I believe that the key to truly understanding these verses is to pay careful attention to the actual words contained in verse, even if we are tempted to insert our own ideas as authority.
The verses in question read:
Leviticus 20:14 (And if a man take a wife and her mother, it is wickedness: they shall be burnt with fire, both he and they; that there be no wickedness among you.)
Leviticus 21:9 (And the daughter of any priest, if she profane herself by playing the whore, she profaneth her father: she shall be burnt with fire.)
Observation: What phrase here do you suppose that is simply missing from the text that could alter the intent of these passages profoundly?
Answer: burnt to death!
The people here may never have been meant to die from an actual burning! They may have simply been put to death by stoning or strangling before dying, so it would only be their dead corpses that would have been burned! Potentially no death from fire here! If true, that would make anyone, anytime, anywhere a transgressor for ever using fire as an actual execution method! The Roman Catholics would be transgressors by that fact alone! The execution method would be rendered UN-Biblical, so any unbeliever (or even Christian doubter) using this to say God is unjust would be wrong by default! I did NOT come up with this idea on my own, but I got it from the following verse commentaries on Bible Hub:
In fact, another Biblical account can be utilized to support this notion: the death of Achan in Joshua 7:25! He and his family were stoned first until dead, and only then were they burned! Therefore, I felt I had a satisfactory answer on God justifying people killing other people by burning: Perhaps He NEVER did!
However, in spite of this potential victory, the other problem still remained completely unanswered: the problem of stoning. This kind of death has been described by sources as torturous and pretty slow. These sources were in reference to the executions taking place in Islamic nations, not Christian or Jewish ones (as almost no professing Christians or Jews stone people to death as a punishment in the modern world but Muslims still do). First, I found some Jewish sources saying their method of stoning back in early Biblical times was more humane than the methods used by Muslim nations today, and barely anyone was ever executed this way (or even given the death penalty at all). I know these sources are probably not trustworthy, but I feel it is necessary to mention that Jews view proper methods of stoning differently than Muslims. The Jewish method was meant to be much more quick and less excruciating in killing someone than the methods employed by today's Islamic nations.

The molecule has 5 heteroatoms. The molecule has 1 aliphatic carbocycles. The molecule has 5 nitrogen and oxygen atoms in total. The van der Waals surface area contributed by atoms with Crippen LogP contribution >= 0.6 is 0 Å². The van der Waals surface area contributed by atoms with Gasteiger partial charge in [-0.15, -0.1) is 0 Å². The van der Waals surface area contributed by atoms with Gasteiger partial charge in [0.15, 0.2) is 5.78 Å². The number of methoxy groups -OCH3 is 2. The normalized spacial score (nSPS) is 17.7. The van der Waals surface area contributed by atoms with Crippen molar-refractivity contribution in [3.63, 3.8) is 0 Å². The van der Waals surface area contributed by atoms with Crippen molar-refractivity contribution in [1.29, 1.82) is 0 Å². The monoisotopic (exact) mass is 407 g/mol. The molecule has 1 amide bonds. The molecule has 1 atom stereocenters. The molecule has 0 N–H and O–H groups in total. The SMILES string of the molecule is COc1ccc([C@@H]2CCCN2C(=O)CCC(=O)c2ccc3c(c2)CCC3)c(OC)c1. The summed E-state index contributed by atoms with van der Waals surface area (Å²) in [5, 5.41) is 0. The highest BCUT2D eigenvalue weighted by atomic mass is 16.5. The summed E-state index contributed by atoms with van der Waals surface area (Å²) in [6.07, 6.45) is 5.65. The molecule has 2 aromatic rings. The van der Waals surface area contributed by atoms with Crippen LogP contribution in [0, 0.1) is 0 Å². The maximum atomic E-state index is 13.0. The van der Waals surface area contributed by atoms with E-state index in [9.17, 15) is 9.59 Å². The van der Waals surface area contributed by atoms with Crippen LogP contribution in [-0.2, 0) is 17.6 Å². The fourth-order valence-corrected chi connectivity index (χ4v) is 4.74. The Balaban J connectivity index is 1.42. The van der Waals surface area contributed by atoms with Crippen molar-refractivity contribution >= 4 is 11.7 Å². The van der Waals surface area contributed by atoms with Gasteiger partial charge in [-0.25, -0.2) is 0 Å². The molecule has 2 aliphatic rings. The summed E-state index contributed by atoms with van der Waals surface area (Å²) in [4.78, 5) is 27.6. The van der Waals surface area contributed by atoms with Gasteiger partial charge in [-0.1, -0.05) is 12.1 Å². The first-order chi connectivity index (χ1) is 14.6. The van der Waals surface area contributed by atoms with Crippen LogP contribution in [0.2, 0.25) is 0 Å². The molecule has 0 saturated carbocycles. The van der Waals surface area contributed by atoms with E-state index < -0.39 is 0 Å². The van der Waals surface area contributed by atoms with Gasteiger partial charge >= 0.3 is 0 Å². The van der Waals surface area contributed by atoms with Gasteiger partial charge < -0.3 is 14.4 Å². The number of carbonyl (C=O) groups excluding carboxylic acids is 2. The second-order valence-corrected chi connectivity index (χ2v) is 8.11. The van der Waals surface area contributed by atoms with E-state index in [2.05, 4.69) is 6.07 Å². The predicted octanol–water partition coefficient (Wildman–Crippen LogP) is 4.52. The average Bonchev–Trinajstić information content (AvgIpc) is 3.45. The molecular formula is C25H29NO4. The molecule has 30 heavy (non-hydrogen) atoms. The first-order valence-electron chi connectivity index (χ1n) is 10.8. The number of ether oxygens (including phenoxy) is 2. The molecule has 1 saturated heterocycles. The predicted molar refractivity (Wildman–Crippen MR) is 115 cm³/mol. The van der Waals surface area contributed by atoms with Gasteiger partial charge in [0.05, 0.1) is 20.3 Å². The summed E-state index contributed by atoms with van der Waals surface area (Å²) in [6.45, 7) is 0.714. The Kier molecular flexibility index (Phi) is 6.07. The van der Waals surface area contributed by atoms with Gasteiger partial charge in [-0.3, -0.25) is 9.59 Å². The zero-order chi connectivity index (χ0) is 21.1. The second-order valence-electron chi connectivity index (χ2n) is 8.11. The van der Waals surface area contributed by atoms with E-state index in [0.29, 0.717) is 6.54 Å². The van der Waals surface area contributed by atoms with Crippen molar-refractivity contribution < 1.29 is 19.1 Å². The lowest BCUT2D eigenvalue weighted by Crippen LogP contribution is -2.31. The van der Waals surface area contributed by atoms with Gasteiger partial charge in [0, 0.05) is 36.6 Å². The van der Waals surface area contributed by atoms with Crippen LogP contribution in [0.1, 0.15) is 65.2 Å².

I feel it is important to mention this since it is possible that the way in which people were stoned in Israel may have been much more quick and humane (even if still very graphic) than what is seen today in Islamic countries. The Jewish method may actually reflect the first Biblical method (however it was actually done as the Bible doesn't provide much details).
Another article I found was really helpful to this question too. It is called "Christians should just reject their religion's history of stoning" (http://www.debate.or...y-of-stoning/1/). It really puts things into perspective, and I think people should take a good look at. A Muslim makes a very good sounding argument that if God justified stoning people in the times of OT, then Muslims aren't so bad for stoning people today since there was a time in history in which God Himself did actually approve of (and instituted!) stoning once (even if Christians no longer allow it today or God dissolved that command for the Christian era of grace). However, with some of the reasoning I have provided from others, this argument alone shouldn't hold any water since the Biblical and Islamic methods of stoning likely aren't even the same! Also, the "Con" debater does a pretty good job of refuting the Muslim's argument and that of the "Pro" debater against the Bible's OT mandate for stoning. He/she uses very similar arguments like those that I just provided.
In addition, the killing of Achan and his family may been extremely quick. Here is the account of the execution: Joshua 7:25 "And Joshua said, Why hast thou troubled us? the Lord shall trouble thee this day. And all Israel stoned him with stones, and burned them with fire, after they had stoned them with stones. 26 And they raised over him a great heap of stones unto this day. So the Lord turned from the fierceness of his anger. Wherefore the name of that place was called, The valley of Achor, unto this day." The whole congregation stone him and his family all at once! That would have been many, many stones pelted at them all at once! The number of people in the Israelite camp was huge, so I am making an educated guess that the deaths were rather quick due to this fact, and probably would definitely have been less than a few minutes. (Average Islamic stonings take at least 10-20 minutes, and sometimes even last 2 whole hours - http://civilliberty....by-Stoning.htm)
I hope I have helped someone who may be having doubts, and also for apologetics with doubters (both Christian and non-Christian) in the future concerning these issues. Any other feedback would be greatly appreciated.